“I believe the time has come for churches to reconsider the overt evangelizing of children. The approaches typically used have little to no bearing on what’s actually happening in a child’s heart and mind. For the most part these tactics are manipulative, playing on the child’s emotions and desire to be accepted and loved. A faith community should never be involved in manipulating the soul of a child”. Overall, an imbalanced focus on conversion rather than transformation has the capacity to short-circuit the entire process of spiritual formation. Evangelism is not simply about one decision; it is about inheriting and embodying a way of life.

“Family is everything to a child. Family is the first place a child forms and experiences relationships. It is a child’s first experience of community. Family is where a child learns language and motor skills and where she develops her first view and understanding of the world. Family is the first place a child experiences love, intimacy, forgiveness, and physical care. Conversely, family can also be the place where a child experiences her first emotional violence, neglect, indifference, and physical hurt”. For this reason, “family is the most important arena for a child’s spiritual development and soul care” … “Instead of building children’s ministries on more and more programming, the church needs to see families as the axis of their children’s ministries. The first priority of children’s ministry ought to be supporting parents in their role as the primary spiritual nurturers of their children”

And lastly, children need to learn to be a part of something bigger than themselves. What we are trying to figure out is how to immerse kids in the constant community of the faith, trying to figure out how to incorporate them into the worship, and how to encourage the inter-generational mixing that best informs the truest aspects of community. The discipline of sitting through a meeting is good to learn. The lesson of respecting the people upfront and the people around them and listening is good to learn.

Churches often fail to recognize that “children need to be involved in processes that communicate belonging. An affective relationship with people in the faith community other than their parents and relatives is an important piece of their spiritual nurture. Children must feel they belong in their faith community as much as the a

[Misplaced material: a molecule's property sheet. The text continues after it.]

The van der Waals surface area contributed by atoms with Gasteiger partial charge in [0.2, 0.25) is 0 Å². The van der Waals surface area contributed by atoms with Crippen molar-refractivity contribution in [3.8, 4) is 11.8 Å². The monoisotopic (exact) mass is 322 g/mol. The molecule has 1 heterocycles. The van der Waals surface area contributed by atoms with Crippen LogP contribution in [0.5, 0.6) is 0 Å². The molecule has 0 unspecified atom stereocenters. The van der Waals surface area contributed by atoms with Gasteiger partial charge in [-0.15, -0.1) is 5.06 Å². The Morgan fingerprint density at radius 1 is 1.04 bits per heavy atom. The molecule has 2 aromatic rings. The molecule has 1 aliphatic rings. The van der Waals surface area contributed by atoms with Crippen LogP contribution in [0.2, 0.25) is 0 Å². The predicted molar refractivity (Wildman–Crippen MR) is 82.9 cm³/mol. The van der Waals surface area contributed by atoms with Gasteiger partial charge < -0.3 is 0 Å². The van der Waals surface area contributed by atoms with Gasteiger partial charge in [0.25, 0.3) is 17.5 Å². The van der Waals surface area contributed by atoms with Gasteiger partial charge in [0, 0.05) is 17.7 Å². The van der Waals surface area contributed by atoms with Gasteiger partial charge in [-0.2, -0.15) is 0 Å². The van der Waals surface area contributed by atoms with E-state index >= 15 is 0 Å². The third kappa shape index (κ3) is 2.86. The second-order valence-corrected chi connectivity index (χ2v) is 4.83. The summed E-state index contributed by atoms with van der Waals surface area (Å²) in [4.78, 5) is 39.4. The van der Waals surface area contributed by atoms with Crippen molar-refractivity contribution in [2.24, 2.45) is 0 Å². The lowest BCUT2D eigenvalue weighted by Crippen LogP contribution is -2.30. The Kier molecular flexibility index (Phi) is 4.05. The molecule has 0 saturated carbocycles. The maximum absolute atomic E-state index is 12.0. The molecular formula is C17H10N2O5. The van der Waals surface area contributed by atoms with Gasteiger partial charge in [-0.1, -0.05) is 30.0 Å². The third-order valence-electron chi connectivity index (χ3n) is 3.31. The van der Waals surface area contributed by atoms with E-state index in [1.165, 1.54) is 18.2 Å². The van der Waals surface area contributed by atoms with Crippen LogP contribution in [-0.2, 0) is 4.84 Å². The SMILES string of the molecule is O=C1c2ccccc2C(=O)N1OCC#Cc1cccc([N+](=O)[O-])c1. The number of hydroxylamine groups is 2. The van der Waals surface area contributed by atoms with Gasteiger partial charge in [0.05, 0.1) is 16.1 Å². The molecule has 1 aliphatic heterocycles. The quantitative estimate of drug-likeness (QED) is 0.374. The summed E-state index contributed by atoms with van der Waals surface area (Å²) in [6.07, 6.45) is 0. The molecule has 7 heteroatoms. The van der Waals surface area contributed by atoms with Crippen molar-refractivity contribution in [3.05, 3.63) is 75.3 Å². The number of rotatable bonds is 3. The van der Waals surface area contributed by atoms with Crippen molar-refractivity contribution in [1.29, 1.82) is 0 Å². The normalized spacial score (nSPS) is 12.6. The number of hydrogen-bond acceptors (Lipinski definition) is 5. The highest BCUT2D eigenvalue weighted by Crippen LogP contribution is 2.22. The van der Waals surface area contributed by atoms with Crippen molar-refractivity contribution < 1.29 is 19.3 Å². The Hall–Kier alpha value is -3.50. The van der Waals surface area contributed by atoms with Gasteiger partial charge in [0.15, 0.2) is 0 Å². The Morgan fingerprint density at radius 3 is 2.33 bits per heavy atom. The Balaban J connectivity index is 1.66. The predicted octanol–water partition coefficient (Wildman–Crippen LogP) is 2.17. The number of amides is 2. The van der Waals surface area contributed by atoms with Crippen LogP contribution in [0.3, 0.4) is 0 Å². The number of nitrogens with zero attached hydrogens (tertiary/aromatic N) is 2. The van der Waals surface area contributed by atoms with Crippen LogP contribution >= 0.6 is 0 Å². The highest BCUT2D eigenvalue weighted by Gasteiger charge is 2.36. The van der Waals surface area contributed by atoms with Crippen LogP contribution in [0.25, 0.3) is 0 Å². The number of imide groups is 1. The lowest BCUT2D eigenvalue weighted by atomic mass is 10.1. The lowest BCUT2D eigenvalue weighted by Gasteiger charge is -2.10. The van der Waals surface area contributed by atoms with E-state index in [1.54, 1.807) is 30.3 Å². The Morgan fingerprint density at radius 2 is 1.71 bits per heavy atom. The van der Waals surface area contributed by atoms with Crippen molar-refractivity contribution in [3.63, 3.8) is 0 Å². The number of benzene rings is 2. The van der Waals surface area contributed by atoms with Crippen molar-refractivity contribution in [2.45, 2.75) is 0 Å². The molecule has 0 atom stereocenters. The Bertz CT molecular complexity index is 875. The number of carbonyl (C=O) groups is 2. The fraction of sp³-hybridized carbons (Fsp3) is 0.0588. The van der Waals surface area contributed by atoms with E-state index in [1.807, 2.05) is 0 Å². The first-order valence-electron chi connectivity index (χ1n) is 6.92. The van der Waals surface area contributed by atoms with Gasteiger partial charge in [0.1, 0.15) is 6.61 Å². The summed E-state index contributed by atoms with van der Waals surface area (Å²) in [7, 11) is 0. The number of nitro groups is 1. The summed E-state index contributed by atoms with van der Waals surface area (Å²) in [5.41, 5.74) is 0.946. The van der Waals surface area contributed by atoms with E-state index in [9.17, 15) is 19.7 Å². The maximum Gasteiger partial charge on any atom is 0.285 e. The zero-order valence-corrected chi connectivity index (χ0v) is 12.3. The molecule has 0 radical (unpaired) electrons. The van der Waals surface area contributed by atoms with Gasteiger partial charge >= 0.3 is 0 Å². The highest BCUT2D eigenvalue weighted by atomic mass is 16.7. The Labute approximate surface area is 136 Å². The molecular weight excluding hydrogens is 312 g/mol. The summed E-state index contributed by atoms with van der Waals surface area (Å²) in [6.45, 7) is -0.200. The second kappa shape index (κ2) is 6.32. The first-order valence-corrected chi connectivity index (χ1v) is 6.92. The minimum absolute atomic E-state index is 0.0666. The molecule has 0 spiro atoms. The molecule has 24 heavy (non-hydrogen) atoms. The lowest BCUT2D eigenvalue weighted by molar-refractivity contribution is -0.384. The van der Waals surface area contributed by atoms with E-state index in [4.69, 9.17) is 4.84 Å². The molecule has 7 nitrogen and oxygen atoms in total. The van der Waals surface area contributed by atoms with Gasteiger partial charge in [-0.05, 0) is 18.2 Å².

dults do”

The child sees adults who struggle, who trust God, who make mistakes and are forgiven, who work for mercy and justice, who model kingdom values. This modeling is powerful teaching for children – more powerful for faith development than listening to a hundred Bible stories or watching a month’s worth of VeggieTales videos. Children will remember the people of the faith community and their lives more than any Bible facts they learned at a church program.

This model is especially powerful when it is manifested by someone who actively participates in children’s ministry. “What a shame that the adults in our churches can’t see the importance of connecting with the children in the community! The friendships children form with those who lead them in religious education are among the most influential relationships they will have in the community”

Here’s the thing, everyone sounds like we’re on the same page about trying to let kids be more of a part of the Sunday morning gathering. The fact that we were already on the same page should make me happy, yet I only get suspicious; like maybe we’ve overlooked something. What that means or what it may look like, we aren’t exactly sure. Though this all sounds good in theory, the problem may come in the future. Right now, we’re a few dozen families deep. As new parents with kids and teens join, they may be expecting kids programs. What we’re talking about sounds like a fairly tall order, or at least more work on the part of parents. Breaking up the church into homogenous groups is the easier route. Too often, we don’t want to put in the effort to having our kids learn to participate in worship (that’s why we bring them to Sunday School and what we expect the Sunday School teachers to teach them). We make them sit through six hours or school and programs, but we don’t make the same effort for a 30 to 45 minute sermon. Maybe we don’t value times of worship, but valuing worship won’t happen on its own and needs to be instilled in kids (as well as some adults).

The bottom line is that everyone is involved, everyone participates, even if they don’t understand every element of what is going on. Heck, adults don’t understand every element of what’s going on half the time.

Oddly enough, everyone ignored my ideas on how to calm kids down enough to sit through a gathering by having them engage in serious spiritual formation-cum-Christian pacifier through the sacramental wine: “Alright kids, extra Jesus juice today.”